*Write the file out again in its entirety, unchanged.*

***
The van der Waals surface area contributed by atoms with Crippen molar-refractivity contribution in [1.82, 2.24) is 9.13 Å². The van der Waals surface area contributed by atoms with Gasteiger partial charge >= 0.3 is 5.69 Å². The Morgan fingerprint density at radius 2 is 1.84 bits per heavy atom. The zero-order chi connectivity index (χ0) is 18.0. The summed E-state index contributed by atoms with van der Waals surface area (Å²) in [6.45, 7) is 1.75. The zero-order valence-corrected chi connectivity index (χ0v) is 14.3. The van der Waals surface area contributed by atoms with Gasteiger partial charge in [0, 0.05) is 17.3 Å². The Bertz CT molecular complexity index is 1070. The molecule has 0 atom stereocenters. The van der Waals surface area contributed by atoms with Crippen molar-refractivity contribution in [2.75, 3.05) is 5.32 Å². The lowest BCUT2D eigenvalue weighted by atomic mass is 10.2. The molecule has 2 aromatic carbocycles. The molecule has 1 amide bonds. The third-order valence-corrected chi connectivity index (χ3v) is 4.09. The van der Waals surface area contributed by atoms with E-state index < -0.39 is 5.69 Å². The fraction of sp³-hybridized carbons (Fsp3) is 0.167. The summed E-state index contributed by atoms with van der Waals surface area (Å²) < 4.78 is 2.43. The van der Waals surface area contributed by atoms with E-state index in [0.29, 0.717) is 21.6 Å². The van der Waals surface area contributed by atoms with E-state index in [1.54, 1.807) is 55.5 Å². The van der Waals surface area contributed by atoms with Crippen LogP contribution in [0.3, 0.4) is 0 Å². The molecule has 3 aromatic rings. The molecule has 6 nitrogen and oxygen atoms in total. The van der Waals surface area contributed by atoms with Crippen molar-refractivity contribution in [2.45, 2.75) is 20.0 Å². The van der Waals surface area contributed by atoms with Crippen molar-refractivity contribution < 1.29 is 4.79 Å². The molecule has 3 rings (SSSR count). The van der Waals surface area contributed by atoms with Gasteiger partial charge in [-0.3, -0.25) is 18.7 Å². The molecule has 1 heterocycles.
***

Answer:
The van der Waals surface area contributed by atoms with Crippen molar-refractivity contribution in [1.82, 2.24) is 9.13 Å². The van der Waals surface area contributed by atoms with Gasteiger partial charge >= 0.3 is 5.69 Å². The Morgan fingerprint density at radius 2 is 1.84 bits per heavy atom. The zero-order chi connectivity index (χ0) is 18.0. The summed E-state index contributed by atoms with van der Waals surface area (Å²) in [6.45, 7) is 1.75. The zero-order valence-corrected chi connectivity index (χ0v) is 14.3. The van der Waals surface area contributed by atoms with Gasteiger partial charge in [0, 0.05) is 17.3 Å². The Bertz CT molecular complexity index is 1070. The molecule has 0 atom stereocenters. The van der Waals surface area contributed by atoms with Crippen molar-refractivity contribution in [2.75, 3.05) is 5.32 Å². The lowest BCUT2D eigenvalue weighted by atomic mass is 10.2. The molecule has 2 aromatic carbocycles. The molecule has 1 amide bonds. The third-order valence-corrected chi connectivity index (χ3v) is 4.09. The van der Waals surface area contributed by atoms with E-state index < -0.39 is 5.69 Å². The fraction of sp³-hybridized carbons (Fsp3) is 0.167. The summed E-state index contributed by atoms with van der Waals surface area (Å²) < 4.78 is 2.43. The van der Waals surface area contributed by atoms with E-state index in [0.29, 0.717) is 21.6 Å². The van der Waals surface area contributed by atoms with E-state index in [1.54, 1.807) is 55.5 Å². The van der Waals surface area contributed by atoms with Crippen LogP contribution in [0.3, 0.4) is 0 Å². The molecule has 3 aromatic rings. The molecule has 6 nitrogen and oxygen atoms in total. The van der Waals surface area contributed by atoms with Crippen molar-refractivity contribution in [2.45, 2.75) is 20.0 Å². The van der Waals surface area contributed by atoms with Crippen molar-refractivity contribution < 1.29 is 4.79 Å². The molecule has 3 rings (SSSR count). The van der Waals surface area contributed by atoms with Gasteiger partial charge in [-0.3, -0.25) is 18.7 Å². The molecule has 1 heterocycles.